The parallel existence of the two Koreas requires a spatial condition that is adaptive to the extremities of the political environment at large. In such states of flux, the transformative capacities of ecological systems become key mechanisms of architecture as agencies of negotiation for political, social, economic scenarios. If architecture is a discipline that deals with built environments, it is imperative that we utilize the potential of architecture as a critical apparatus to coordinate the construction and organization of artificial and natural ecological systems. Therefore the investigation of the studio revolves around the political immediacy of artificial and natural ecologies and its ability to negotiate and choreograph the economic, scientific, agricultural and educational interaction and production, not only between the governing entities, but also between the people of the two Koreas. The key premise of the projects is to investigate the realm of transformative possibilities under the realities of the state apparatus, to build upon the plausible, yet expand upon its interpretive potentials.

Challenging Design with Divisions

Three representative typologies of the border conditions as defined by the 1953 Korean Armistice Agreement have been specified as the three sites. The first type is on land and is what we now call the Demilitarized Zone (DMZ). According to the Armistice, “A military demarcation line shall be fixed and both sides shall withdraw two (2) kilometers from this line so as to establish a demilitarized zone between the opposing forces.” The second type is the Han River Estuary. Once the DMZ intersects the Imjin River, the border widens into the thickness of the river itself and connects into the Han River. Per the Armistice, “The waters of the Han River Estuary shall be open to civil shipping of both sides wherever one bank is controlled by one side and the other bank is controlled by the other side.” The third type is is in the open waters of the West Sea. “…(A)ll the islands lying to the north and west of the provincial boundary line between Hwanghae-do and Kyonggi-do shall be under the military control of the Supreme Commander of the Korean People’s Army and the Commander of the Chinese People’s volunteers, except the island groups of Paengyong-do, Taechong-do, Sochong-do, Yonpyong-do, and U-do, which shall remain under the military control of the Commander-in-Chief, United Nations Command. All the island on the west coast of Korea lying south of the above-mentioned boundary line shall remain under the military control of the Commander-in-Chief, United Nations Command.”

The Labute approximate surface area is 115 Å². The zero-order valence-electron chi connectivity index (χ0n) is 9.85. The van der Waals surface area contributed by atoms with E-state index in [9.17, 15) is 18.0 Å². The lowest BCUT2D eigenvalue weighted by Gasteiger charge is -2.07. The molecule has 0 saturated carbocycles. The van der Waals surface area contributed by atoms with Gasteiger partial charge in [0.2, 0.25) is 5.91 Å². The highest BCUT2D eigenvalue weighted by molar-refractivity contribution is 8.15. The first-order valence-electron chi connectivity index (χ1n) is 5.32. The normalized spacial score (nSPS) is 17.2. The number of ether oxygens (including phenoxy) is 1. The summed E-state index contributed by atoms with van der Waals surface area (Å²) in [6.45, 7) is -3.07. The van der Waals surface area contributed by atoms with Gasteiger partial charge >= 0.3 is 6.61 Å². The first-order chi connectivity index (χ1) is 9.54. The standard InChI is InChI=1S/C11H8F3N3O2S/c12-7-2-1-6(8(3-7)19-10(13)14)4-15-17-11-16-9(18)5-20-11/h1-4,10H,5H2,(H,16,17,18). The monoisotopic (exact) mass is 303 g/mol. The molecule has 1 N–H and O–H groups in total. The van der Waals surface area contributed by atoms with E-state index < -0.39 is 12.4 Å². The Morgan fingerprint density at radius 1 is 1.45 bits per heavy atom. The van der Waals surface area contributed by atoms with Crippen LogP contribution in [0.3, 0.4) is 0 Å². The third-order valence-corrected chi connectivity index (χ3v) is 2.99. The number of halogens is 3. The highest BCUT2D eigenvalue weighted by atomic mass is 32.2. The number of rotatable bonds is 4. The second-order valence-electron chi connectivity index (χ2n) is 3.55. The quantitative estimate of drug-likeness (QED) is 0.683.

One of the scenarios, Agro-logical Landscapes, is situated at the buffer zone between Kijong-dong and Daeseong-dong. It attempts to expand the current stagnant separatist border condition into an integrative, production oriented landscape. The agricultural intervention promotes local biodiversity by merging agricultural systems with existing ecological conditions of the water system. The topography is manipulated to accommodate a diversity of agricultural crops, and promote experimental farming techniques to establish opportunities for cooperation and exchange for the local farming communities while maintaining the high level of military security. The project speculates on how the agricultural cycle becomes an integrative mechanism of the political cycle and how landscape becomes the key organizer of the various actors of site.